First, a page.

Because some products are not built with women in mind, women feel the need to specifically call out their gender while searching online to get safe sizing or fit — a trend that is not seen as often (if at all) for men when it comes to safety. For example, Search reveals queries for “women’s PPE suppliers,” “scrub suits for women,” “women’s full-face helmets,” “women’s diving mask,” or “mask for a small face.”
Serving women requires expanding your brand’s definition of what you offer. Examine your mission and see if it holds true across the needs of all your customers.
Uncovering the search for financial freedom
According to the World Bank, Southeast Asia has one of the lowest levels of financial inclusion in the world. Around 80% of people in Indonesia, the Philippines, and Vietnam, and 30% of people in Malaysia and Thailand, are unbanked.
As we look to the search bar, we see how this issue affects the region’s female population. Searches for “loans for women” grew by 70% in the Philippines, Hong Kong, and Singapore and by 80% in India. Across APAC, we also saw search queries such as “equal pay for women,” “scholarship for women,” and “online jobs for women at home.”
Women are 23% less likely to be participating in the workforce compared to males in Southeast Asia, and we see this reflected in searches across APAC. In India, searches for “jobs for women” are 3.2X higher than “jobs for men,”8 whereas in Japan, unemployment searches were up 35% last year.9 This followed one million jobs being lost in 2020 — of which 59% belonged to women.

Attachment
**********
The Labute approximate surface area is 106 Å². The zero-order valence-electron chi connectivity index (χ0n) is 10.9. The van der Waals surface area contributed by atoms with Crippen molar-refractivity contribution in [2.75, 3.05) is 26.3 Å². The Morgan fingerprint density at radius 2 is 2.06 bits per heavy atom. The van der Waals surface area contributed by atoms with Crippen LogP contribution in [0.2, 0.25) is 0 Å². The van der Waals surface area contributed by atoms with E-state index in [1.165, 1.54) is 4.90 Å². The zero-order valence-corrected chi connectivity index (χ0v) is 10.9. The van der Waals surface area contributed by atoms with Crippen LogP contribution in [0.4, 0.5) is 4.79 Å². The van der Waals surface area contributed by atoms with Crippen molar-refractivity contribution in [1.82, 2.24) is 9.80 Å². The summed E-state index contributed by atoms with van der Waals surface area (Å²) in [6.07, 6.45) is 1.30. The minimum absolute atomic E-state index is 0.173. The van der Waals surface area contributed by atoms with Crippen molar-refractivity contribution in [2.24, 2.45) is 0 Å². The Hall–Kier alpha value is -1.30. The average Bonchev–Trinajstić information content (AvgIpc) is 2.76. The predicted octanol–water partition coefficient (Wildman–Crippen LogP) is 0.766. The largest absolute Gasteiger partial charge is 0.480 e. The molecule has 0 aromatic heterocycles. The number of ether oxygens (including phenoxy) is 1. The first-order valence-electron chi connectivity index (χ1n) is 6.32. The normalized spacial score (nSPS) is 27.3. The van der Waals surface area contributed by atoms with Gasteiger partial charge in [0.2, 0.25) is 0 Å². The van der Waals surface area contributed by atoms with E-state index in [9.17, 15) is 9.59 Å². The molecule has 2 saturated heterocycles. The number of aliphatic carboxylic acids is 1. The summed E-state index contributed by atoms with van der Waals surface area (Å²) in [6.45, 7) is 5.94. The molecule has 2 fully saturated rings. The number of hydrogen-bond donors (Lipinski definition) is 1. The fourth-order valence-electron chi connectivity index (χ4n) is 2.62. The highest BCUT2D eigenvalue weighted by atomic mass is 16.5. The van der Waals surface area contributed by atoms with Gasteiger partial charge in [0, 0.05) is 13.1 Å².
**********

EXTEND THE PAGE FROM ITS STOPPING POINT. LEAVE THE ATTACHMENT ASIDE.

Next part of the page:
Brands can make a difference in this area. Take Lucy, for example. Lucy is a new start-up owner based out of Singapore who aims to foster the growth of the female-led entrepreneurial scene in Southeast Asia. The company’s financial services are built around the specific challenges women face, and each is tailored to their needs — from internet banking and home businesses to support and education.
Uncovering the search for equal expectations
In most cultures, disproportionate expectations are placed on women regarding their bodies — such as having an attractive appearance and bearing children. Dealing with those expectations can often make women feel isolated. But brands have the ability to help unite through sharing stories, normalizing taboos, and emboldening everyone to challenge unfair expectations.